Vaginal infections in women are very common. Most women have at least one episode of vaginal infection or vaginitis during their lives, making it the most common gynaecological diagnosis in primary care.
Studies have shown a negative effect on quality of life in women with vaginal infection, also known as vaginitis. Some women express anxiety, shame, and concerns about hygiene, particularly in those with recurrent symptoms.
Let us understand more about vaginal infections, douching, and the myths and facts surrounding it.
Vaginal infection or vaginitis is defined as any condition with symptoms of abnormal vaginal discharge, odour, irritation, itching, or burning.
The vagina creates its own environment and maintains a balance among the normal bacteria found there and the hormonal changes in a woman's body. Some vaginal discharge is quite common and normal for women of childbearing age.
Normally, the cervical glands produce a clear mucous secretion that drains downward, mixing with bacteria, discarded vaginal cells, and Bartholin gland secretions at the opening of the vagina. These substances may (depending on how much mucous there is) turn the mucous a whitish colour, and the discharge turns yellowish when exposed to air.
There are times throughout the menstrual cycle when the cervical glands produce more mucous, depending on the amount of oestrogen produced. This is normal.
The causes of vaginal infections can be divided into infective and non-infective causes.
- Bacterial vaginosis is the most common cause of vaginal infections for women between the age of 15 to 44
- Vulvovaginal candidiasis (or candida) is a yeast infection caused by overgrowth of yeasts where 70% to 90% of cases are secondary to Candida albicans
- Chlamydia trachomatis infection, which is an STI (sexually transmitted infection)
- Neisseria gonorrhoea infection that often spreads through sex
- Trichomoniasis, a sexually transmitted infection caused by a flagellated protozoan, Trichomonas vaginalis
- Viral vaginitis is caused by viruses such as Herpes Simplex Virus (HSV), and Human Papillomavirus (HPV)
Non-infective causes are physiological such as cervical ectropion, cervical polyp, retained foreign bodies, malignancies, atrophic vaginitis.
The following are common symptoms:
- Vaginal pain
- Vaginal itching
- Vaginal burning
- A foul odour from your vagina
- Painful urination
- Any vaginal discharge that is different from your normal discharges such as thick and white, cottage cheese-like, or yellowish green.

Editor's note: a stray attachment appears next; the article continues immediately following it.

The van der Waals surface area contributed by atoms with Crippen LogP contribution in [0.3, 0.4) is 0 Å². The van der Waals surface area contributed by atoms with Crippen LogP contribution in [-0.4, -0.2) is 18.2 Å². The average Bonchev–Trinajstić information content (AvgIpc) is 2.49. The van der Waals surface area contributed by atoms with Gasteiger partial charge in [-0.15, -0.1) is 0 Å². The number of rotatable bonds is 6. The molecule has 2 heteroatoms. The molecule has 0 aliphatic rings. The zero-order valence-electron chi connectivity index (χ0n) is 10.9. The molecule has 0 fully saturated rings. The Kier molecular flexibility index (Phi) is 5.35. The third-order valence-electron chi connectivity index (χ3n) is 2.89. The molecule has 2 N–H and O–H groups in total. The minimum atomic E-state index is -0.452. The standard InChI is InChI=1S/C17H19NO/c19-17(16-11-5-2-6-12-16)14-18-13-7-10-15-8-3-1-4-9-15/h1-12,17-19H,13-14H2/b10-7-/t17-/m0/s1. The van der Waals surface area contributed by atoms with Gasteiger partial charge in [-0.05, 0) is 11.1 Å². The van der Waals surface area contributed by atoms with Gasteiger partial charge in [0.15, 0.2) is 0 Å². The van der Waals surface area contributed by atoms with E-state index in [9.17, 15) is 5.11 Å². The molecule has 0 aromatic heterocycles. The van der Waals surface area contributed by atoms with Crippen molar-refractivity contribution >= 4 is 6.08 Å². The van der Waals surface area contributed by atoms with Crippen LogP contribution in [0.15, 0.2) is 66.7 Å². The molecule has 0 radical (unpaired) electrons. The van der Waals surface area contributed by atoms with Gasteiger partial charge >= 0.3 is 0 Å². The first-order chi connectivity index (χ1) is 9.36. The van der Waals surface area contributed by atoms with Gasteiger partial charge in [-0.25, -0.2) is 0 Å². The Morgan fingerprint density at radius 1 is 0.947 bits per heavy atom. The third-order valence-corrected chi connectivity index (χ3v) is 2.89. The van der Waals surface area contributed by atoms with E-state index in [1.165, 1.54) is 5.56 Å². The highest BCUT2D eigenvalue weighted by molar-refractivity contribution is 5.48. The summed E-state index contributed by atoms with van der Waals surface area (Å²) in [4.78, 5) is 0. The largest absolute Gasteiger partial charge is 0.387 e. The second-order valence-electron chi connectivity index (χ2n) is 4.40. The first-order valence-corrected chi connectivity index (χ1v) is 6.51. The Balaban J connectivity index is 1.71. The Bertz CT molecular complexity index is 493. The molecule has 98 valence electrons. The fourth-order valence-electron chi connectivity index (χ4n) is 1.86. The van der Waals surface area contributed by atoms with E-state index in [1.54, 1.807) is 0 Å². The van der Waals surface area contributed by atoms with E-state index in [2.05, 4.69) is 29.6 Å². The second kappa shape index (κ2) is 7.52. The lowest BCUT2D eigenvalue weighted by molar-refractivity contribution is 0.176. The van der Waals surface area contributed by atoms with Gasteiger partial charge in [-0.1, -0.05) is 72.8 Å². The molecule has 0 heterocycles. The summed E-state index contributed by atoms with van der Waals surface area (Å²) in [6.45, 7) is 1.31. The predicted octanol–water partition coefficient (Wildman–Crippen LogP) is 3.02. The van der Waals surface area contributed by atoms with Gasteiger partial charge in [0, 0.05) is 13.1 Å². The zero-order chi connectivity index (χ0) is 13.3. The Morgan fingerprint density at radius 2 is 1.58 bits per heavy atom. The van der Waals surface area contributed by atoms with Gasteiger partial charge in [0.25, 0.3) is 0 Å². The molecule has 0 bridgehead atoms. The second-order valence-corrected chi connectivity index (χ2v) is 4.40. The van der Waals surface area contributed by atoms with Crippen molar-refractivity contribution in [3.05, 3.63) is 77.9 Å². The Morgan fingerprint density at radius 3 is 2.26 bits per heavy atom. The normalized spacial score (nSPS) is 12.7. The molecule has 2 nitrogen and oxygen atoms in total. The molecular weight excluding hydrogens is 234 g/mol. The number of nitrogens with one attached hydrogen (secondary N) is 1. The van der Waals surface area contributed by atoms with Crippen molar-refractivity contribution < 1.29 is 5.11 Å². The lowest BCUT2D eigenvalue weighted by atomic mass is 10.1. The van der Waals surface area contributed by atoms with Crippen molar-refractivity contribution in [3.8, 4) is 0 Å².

If you suspect you have a vaginal infection, contact your doctor for diagnosis and treatment.
Do not try to wash it away with a douche. Never douche before you visit your doctor.
A vaginal douche is the process of rinsing or cleaning the vagina by forcing water or another solution into the vaginal cavity to flush away vaginal discharge or other contents.
Vaginal douches are available over the counter and are made in a variety of fragrances by several manufacturers; they are also available by prescription to treat certain conditions or prepare for certain procedures.
Women choose to use douches for a variety of reasons. Many of these are related to myths or misinformation about what vaginal douches can do.
A woman may use a douche to:
- Rinse away any remaining menstrual blood at the end of the monthly period. This is not necessary since the body will clean itself.
- Avoid pregnancy or sexually transmitted diseases following sexual intercourse. However, douching is neither a contraceptive nor a preventative measure against STDs or other infections. It can, in fact, increase the risk of developing an infection.
- Reduce vaginal odours. Women who have an unusual vaginal odour need to see their clinician for proper diagnosis since extreme odour may be a sign of an infection or other serious problems, using a douche may only complicate the condition.
- Feel "cleaner." The vagina cleans itself so vaginal douches are not necessary for hygiene.
Regular vaginal douching changes the delicate chemical balance of the vagina and can make a woman more susceptible to infections.
Douching can introduce new bacteria into the vagina which can spread up through the cervix, uterus, and fallopian tubes, leading to Pelvic Inflammatory Disease (PID). Women who douche regularly experience more vaginal irritations and infections such as bacterial vaginosis, and an increased number of sexually transmitted diseases.
Furthermore, regular users of vaginal douches face a significantly higher risk of developing Pelvic Inflammatory Disease (PID) - a chronic condition that can lead to infertility, or even death, if left untreated. Bacterial vaginosis and PID can have serious adverse effects on pregnancy including infections in the baby, labour problems, and preterm delivery.
It has been reported that women who douche more than once a week have lesser chances of getting pregnant as compared to those who do not. Additionally, douching may increase the risk of complications like ectopic pregnancies. Furthermore, over-douching has also been linked to increased chances of cervical cancer.
Patients with bacterial vaginosis should avoid vaginal douching, use of shower gel and antiseptic agents or shampoo. Patients with vulvovaginal candidiasis should avoid tight fitting synthetic clothes and use of vaginal douching.
Therefore, douching is no longer recommended as a safe or healthy way to routinely clean the vagina. The only safe and healthy way to clean the vagina is to let the vagina clean itself.
The vagina cleans itself naturally with its own mucous secretions. When bathing or showering use warm water and gentle unscented soap to cleanse the outer areas of the vagina. Feminine hygiene products such as soaps, powders, and sprays are not necessary and may lead to irritation of sensitive tissues.